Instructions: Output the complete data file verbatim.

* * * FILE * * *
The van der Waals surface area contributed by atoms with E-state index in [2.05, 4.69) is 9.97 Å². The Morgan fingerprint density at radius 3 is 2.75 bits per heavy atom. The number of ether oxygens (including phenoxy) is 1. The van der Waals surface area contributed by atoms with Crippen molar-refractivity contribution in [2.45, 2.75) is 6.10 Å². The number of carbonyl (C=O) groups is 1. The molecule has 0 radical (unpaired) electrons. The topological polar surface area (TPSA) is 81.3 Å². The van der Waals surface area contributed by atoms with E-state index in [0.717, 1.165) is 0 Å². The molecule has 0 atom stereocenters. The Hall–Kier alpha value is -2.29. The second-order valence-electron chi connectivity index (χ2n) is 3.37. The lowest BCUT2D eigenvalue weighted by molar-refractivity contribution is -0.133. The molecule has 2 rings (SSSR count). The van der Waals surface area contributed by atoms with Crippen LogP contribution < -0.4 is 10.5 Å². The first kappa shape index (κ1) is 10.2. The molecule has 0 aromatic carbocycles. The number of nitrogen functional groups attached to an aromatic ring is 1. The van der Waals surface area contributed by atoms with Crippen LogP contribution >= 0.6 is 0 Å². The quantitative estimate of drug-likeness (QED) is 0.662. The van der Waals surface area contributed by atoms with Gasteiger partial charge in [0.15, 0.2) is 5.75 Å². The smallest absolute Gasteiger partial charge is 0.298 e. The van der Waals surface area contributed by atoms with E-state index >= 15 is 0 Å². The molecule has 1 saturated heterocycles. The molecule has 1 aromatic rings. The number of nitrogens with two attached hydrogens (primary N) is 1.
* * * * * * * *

The van der Waals surface area contributed by atoms with E-state index in [2.05, 4.69) is 9.97 Å². The Morgan fingerprint density at radius 3 is 2.75 bits per heavy atom. The number of ether oxygens (including phenoxy) is 1. The van der Waals surface area contributed by atoms with Crippen molar-refractivity contribution in [2.45, 2.75) is 6.10 Å². The number of carbonyl (C=O) groups is 1. The molecule has 0 radical (unpaired) electrons. The topological polar surface area (TPSA) is 81.3 Å². The van der Waals surface area contributed by atoms with E-state index in [0.717, 1.165) is 0 Å². The molecule has 0 atom stereocenters. The Hall–Kier alpha value is -2.29. The second-order valence-electron chi connectivity index (χ2n) is 3.37. The lowest BCUT2D eigenvalue weighted by molar-refractivity contribution is -0.133. The molecule has 2 rings (SSSR count). The van der Waals surface area contributed by atoms with Crippen LogP contribution < -0.4 is 10.5 Å². The first kappa shape index (κ1) is 10.2. The molecule has 0 aromatic carbocycles. The number of nitrogen functional groups attached to an aromatic ring is 1. The van der Waals surface area contributed by atoms with Crippen LogP contribution >= 0.6 is 0 Å². The quantitative estimate of drug-likeness (QED) is 0.662. The van der Waals surface area contributed by atoms with Gasteiger partial charge in [0.15, 0.2) is 5.75 Å². The smallest absolute Gasteiger partial charge is 0.298 e. The van der Waals surface area contributed by atoms with E-state index >= 15 is 0 Å². The molecule has 1 saturated heterocycles. The molecule has 1 aromatic rings. The number of nitrogens with two attached hydrogens (primary N) is 1.